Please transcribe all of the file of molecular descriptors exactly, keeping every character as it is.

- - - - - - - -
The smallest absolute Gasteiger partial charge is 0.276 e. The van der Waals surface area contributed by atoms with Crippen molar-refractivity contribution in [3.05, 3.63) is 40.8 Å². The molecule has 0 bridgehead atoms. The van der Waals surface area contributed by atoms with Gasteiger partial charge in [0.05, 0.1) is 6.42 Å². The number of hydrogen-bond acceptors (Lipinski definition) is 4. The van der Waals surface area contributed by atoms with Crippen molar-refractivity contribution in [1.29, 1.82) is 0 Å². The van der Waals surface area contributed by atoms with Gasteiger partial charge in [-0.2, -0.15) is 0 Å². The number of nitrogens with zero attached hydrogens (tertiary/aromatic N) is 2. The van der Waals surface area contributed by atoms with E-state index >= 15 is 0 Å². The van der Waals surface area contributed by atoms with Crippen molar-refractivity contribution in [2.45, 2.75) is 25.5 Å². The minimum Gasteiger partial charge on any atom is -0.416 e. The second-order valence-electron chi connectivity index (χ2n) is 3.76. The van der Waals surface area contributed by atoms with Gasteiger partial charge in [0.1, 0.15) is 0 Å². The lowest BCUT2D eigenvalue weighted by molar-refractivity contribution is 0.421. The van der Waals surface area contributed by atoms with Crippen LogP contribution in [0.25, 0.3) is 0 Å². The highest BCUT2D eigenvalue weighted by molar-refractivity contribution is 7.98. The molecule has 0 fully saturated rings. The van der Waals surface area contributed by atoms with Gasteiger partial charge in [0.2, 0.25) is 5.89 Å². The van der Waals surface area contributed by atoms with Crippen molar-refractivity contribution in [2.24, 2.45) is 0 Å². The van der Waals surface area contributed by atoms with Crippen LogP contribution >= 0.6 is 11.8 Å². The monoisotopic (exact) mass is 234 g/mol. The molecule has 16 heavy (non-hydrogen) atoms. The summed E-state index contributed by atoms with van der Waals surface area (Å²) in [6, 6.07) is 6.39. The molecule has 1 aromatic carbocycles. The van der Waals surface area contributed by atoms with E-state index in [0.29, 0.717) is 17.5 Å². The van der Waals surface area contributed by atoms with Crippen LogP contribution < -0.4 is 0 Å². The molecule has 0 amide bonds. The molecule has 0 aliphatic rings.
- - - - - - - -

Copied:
The smallest absolute Gasteiger partial charge is 0.276 e. The van der Waals surface area contributed by atoms with Crippen molar-refractivity contribution in [3.05, 3.63) is 40.8 Å². The molecule has 0 bridgehead atoms. The van der Waals surface area contributed by atoms with Gasteiger partial charge in [0.05, 0.1) is 6.42 Å². The number of hydrogen-bond acceptors (Lipinski definition) is 4. The van der Waals surface area contributed by atoms with Crippen molar-refractivity contribution in [1.29, 1.82) is 0 Å². The van der Waals surface area contributed by atoms with Gasteiger partial charge in [-0.2, -0.15) is 0 Å². The number of nitrogens with zero attached hydrogens (tertiary/aromatic N) is 2. The van der Waals surface area contributed by atoms with E-state index >= 15 is 0 Å². The van der Waals surface area contributed by atoms with Crippen molar-refractivity contribution in [2.45, 2.75) is 25.5 Å². The minimum Gasteiger partial charge on any atom is -0.416 e. The second-order valence-electron chi connectivity index (χ2n) is 3.76. The van der Waals surface area contributed by atoms with Gasteiger partial charge in [0.1, 0.15) is 0 Å². The lowest BCUT2D eigenvalue weighted by molar-refractivity contribution is 0.421. The van der Waals surface area contributed by atoms with Crippen LogP contribution in [0.25, 0.3) is 0 Å². The highest BCUT2D eigenvalue weighted by molar-refractivity contribution is 7.98. The molecule has 0 fully saturated rings. The van der Waals surface area contributed by atoms with Gasteiger partial charge in [0.2, 0.25) is 5.89 Å². The van der Waals surface area contributed by atoms with Crippen molar-refractivity contribution in [2.24, 2.45) is 0 Å². The van der Waals surface area contributed by atoms with Crippen LogP contribution >= 0.6 is 11.8 Å². The monoisotopic (exact) mass is 234 g/mol. The molecule has 16 heavy (non-hydrogen) atoms. The summed E-state index contributed by atoms with van der Waals surface area (Å²) in [6, 6.07) is 6.39. The molecule has 1 aromatic carbocycles. The van der Waals surface area contributed by atoms with E-state index in [0.29, 0.717) is 17.5 Å². The van der Waals surface area contributed by atoms with Crippen LogP contribution < -0.4 is 0 Å². The molecule has 0 amide bonds. The molecule has 0 aliphatic rings.